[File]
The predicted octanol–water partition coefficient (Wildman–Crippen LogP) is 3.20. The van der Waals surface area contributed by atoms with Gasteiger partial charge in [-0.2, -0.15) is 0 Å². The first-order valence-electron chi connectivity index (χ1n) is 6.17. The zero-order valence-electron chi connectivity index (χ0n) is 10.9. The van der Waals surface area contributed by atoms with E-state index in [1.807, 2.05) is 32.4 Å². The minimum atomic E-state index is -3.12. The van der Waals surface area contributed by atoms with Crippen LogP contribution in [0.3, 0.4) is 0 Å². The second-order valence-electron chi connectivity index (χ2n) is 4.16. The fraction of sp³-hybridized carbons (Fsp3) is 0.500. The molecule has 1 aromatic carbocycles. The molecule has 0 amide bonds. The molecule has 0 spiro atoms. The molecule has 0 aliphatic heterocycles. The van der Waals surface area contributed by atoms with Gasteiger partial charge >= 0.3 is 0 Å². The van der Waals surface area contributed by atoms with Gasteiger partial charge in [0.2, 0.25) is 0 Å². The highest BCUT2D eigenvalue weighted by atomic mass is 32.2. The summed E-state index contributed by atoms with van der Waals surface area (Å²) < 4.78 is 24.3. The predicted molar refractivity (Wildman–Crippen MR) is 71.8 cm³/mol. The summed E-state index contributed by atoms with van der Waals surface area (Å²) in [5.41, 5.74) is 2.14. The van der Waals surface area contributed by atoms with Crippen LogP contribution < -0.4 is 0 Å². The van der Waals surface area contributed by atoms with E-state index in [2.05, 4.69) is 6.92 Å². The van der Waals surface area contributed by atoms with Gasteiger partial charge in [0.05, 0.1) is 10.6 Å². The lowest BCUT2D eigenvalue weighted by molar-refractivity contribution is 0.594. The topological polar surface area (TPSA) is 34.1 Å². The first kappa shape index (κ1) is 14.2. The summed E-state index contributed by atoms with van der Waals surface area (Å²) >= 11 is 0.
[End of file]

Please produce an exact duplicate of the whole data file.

The predicted octanol–water partition coefficient (Wildman–Crippen LogP) is 3.20. The van der Waals surface area contributed by atoms with Gasteiger partial charge in [-0.2, -0.15) is 0 Å². The first-order valence-electron chi connectivity index (χ1n) is 6.17. The zero-order valence-electron chi connectivity index (χ0n) is 10.9. The van der Waals surface area contributed by atoms with E-state index in [1.807, 2.05) is 32.4 Å². The minimum atomic E-state index is -3.12. The van der Waals surface area contributed by atoms with Crippen LogP contribution in [0.3, 0.4) is 0 Å². The second-order valence-electron chi connectivity index (χ2n) is 4.16. The fraction of sp³-hybridized carbons (Fsp3) is 0.500. The molecule has 1 aromatic carbocycles. The molecule has 0 amide bonds. The molecule has 0 spiro atoms. The molecule has 0 aliphatic heterocycles. The van der Waals surface area contributed by atoms with Gasteiger partial charge >= 0.3 is 0 Å². The van der Waals surface area contributed by atoms with Gasteiger partial charge in [0.2, 0.25) is 0 Å². The highest BCUT2D eigenvalue weighted by atomic mass is 32.2. The summed E-state index contributed by atoms with van der Waals surface area (Å²) < 4.78 is 24.3. The predicted molar refractivity (Wildman–Crippen MR) is 71.8 cm³/mol. The summed E-state index contributed by atoms with van der Waals surface area (Å²) in [5.41, 5.74) is 2.14. The van der Waals surface area contributed by atoms with Crippen LogP contribution < -0.4 is 0 Å². The van der Waals surface area contributed by atoms with E-state index in [2.05, 4.69) is 6.92 Å². The van der Waals surface area contributed by atoms with Gasteiger partial charge in [0.05, 0.1) is 10.6 Å². The lowest BCUT2D eigenvalue weighted by molar-refractivity contribution is 0.594. The topological polar surface area (TPSA) is 34.1 Å². The first kappa shape index (κ1) is 14.2. The summed E-state index contributed by atoms with van der Waals surface area (Å²) >= 11 is 0.